Nearly 15 years after he left office, the prime minister’s support for the Iraq war has not been forgiven by many in Britain.
LONDON — By tradition, former British prime ministers are honored by Queen Elizabeth some years after leaving 10 Downing Street, so the elevation of Tony Blair to a knighthood on New Year’s Day could have been a routine event.
Instead, more than 600,000 people have signed an online petition asking that the honor be rescinded, illustrating how one of Britain’s most successful politicians remains a divisive figure, never forgiven by his critics for taking the country to war in Iraq.
The petition, which has no legal force, says Mr. Blair, 68, was “personally responsible” for causing the deaths of countless civilians and service members in “various conflicts,” adding that “he should be held accountable for war crimes.”
That sentiment reflects the extent to which the legacy of the opposition Labour Party’s most electorally successful recent leader has been defined by his staunch support for the United States and President George W. Bush in a war in Iraq that became steadily more unpopular in Britain.
The petition comes after Mr. Blair became a member of the Order of the Garter, following an appointment made on New Year’s Eve by the queen. Dating back almost 700 years, the order is the oldest and most senior Order of Chivalry in Britain. The current prime minister, Boris Johnson, was not involved in the decision, his office said.
Mr. Blair stepped aside as prime minister in 2007, became a Middle East peace envoy, set up a foundation and has recently made a number of well-received suggestions about how to handle the pandemic.
But the speed with which the petition went viral illustrates that his efforts at political rehabilitation have had only limited success.
“It’s a fool’s errand,” said Steven Fielding, professor of political history at Nottingham University. “His reputation for the moment is locked into the Iraq war. He spent the last year of his premiership trying to establish his legacy, and it was all pointless because his legacy, like it or not, was Iraq, and is Iraq, and will remain Iraq.”
Mr. Blair led his Labour Party to a landslide election victory in 1997, was prime minister for a decade and won two more general elections along the way. He pulled Labour toward the political center, helped negotiate a peace agreement in Northern Ireland and presided over a generally healthy economy spending buoyant tax revenues on health and education.
But after leaving Downing Street, Mr. Blair became a wealthy man and advised some foreign governments and multinational companies, reinforcing his reputation as someone who liked to cultivate the rich and powerful.
He is disliked by those on both wings of the political spectrum: Those on the left accused him of betraying his party’s values by shifting Labour to the center, while those on the right resented his formidable electoral appeal.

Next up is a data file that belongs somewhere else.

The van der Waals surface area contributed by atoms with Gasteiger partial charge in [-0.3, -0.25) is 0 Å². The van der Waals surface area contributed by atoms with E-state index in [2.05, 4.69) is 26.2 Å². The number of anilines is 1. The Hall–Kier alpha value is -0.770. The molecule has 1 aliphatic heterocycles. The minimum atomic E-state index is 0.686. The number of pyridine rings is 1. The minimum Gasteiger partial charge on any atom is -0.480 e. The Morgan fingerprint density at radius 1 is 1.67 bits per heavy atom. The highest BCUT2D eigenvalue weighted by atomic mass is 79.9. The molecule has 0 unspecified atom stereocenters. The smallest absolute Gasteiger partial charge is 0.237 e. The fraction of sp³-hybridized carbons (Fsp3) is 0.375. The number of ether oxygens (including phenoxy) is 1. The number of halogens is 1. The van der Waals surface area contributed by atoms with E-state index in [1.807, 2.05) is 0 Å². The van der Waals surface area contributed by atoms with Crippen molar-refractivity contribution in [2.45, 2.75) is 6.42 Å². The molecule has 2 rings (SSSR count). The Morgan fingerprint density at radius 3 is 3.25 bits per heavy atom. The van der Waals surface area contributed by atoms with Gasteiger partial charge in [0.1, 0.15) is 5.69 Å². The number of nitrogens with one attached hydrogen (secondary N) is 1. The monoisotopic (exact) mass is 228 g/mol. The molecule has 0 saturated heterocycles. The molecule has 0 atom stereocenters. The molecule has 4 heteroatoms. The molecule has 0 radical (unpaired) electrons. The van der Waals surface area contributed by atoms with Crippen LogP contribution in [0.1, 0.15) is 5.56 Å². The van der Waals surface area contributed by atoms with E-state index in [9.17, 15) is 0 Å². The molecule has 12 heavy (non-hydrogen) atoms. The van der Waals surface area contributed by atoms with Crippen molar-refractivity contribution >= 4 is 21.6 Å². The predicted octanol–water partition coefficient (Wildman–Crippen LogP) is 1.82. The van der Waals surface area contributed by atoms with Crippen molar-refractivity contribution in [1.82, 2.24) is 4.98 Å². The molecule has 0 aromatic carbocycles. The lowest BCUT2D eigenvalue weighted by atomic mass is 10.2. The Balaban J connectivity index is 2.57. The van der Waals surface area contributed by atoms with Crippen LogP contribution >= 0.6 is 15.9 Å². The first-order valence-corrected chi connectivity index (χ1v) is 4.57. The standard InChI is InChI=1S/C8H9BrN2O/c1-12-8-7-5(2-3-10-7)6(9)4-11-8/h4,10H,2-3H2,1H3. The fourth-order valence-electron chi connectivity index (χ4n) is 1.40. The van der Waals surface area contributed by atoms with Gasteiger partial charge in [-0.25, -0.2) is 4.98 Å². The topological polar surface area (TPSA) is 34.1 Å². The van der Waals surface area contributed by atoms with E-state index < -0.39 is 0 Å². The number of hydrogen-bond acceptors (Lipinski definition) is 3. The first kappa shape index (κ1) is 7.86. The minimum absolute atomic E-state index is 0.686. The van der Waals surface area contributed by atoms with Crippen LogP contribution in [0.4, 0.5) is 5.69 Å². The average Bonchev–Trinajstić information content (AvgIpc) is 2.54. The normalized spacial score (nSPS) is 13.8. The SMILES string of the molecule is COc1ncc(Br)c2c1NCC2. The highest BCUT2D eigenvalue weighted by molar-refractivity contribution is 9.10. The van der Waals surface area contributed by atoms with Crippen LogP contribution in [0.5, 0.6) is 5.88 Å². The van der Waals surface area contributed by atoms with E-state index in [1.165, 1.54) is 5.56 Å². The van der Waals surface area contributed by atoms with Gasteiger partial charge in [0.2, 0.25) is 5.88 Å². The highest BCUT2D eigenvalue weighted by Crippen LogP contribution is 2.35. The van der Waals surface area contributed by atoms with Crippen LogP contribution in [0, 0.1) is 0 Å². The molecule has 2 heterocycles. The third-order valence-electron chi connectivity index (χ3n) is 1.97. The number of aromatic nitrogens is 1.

“In a way the hate is in fact a tribute to Tony Blair,” Professor Fielding said. “If he could see it like that he would almost enjoy it, but clearly it’s painful to him.”
Of the other four living former prime ministers, only John Major has received a knighthood-level honor, though Gordon Brown, David Cameron and Theresa May served in Downing Street after Mr. Blair.
Despite its support, the online petition is unlikely to succeed in its aim of rescinding Mr. Blair’s knighthood, and the current leader of the Labour Party, Keir Starmer — who has also been trying to shift the party to the political center — defended the decision to award it.
“I don’t think it’s a thorny issue at all for me, I think Tony Blair deserves the honor,” Mr. Starmer told ITV, citing achievements including Mr. Blair’s work on the Northern Ireland peace process. “He won three elections, he was a very successful prime minister.”
In a speech on Tuesday, Mr. Starmer also praised Mr. Blair’s government, saying that it had “introduced a national minimum wage and repaired the public services that had been neglected under the Tories.”
And there was also support from a government minister, Maggie Throup, who told LBC Radio that Mr. Blair “did lots of good things,” adding: “I think it’s only right that we do honor our previous prime ministers.”
Professor Fielding said that, historically, it is not uncommon for successful prime ministers to suffer big drops in popularity after relinquishing power, and it has often been decades before their records are reassessed more evenhandedly.
That time has does not yet seem to have arrived for Mr. Blair, and for some of his critics, it probably never will. Among the signatories of the petition is Twiggy Garcia, who, while working part-time in a restaurant in 2014 where Mr. Blair was dining, attempted a citizens’ arrest on the former prime minister, alleging war crimes.
“I think it is a bit of a disgrace that the queen is looking to knight him,” said Mr. Garcia, a D.J., who is unimpressed by arguments that Iraq should not detract from Mr. Blair’s other achievements.
“I think the good things Tony Blair did for this country shouldn’t detract from the crimes that he committed and how we view them,” added Mr. Garcia, who, when asked if he would still attempt an arrest on the former prime minister, replied: “One-hundred, percent I would do it again.”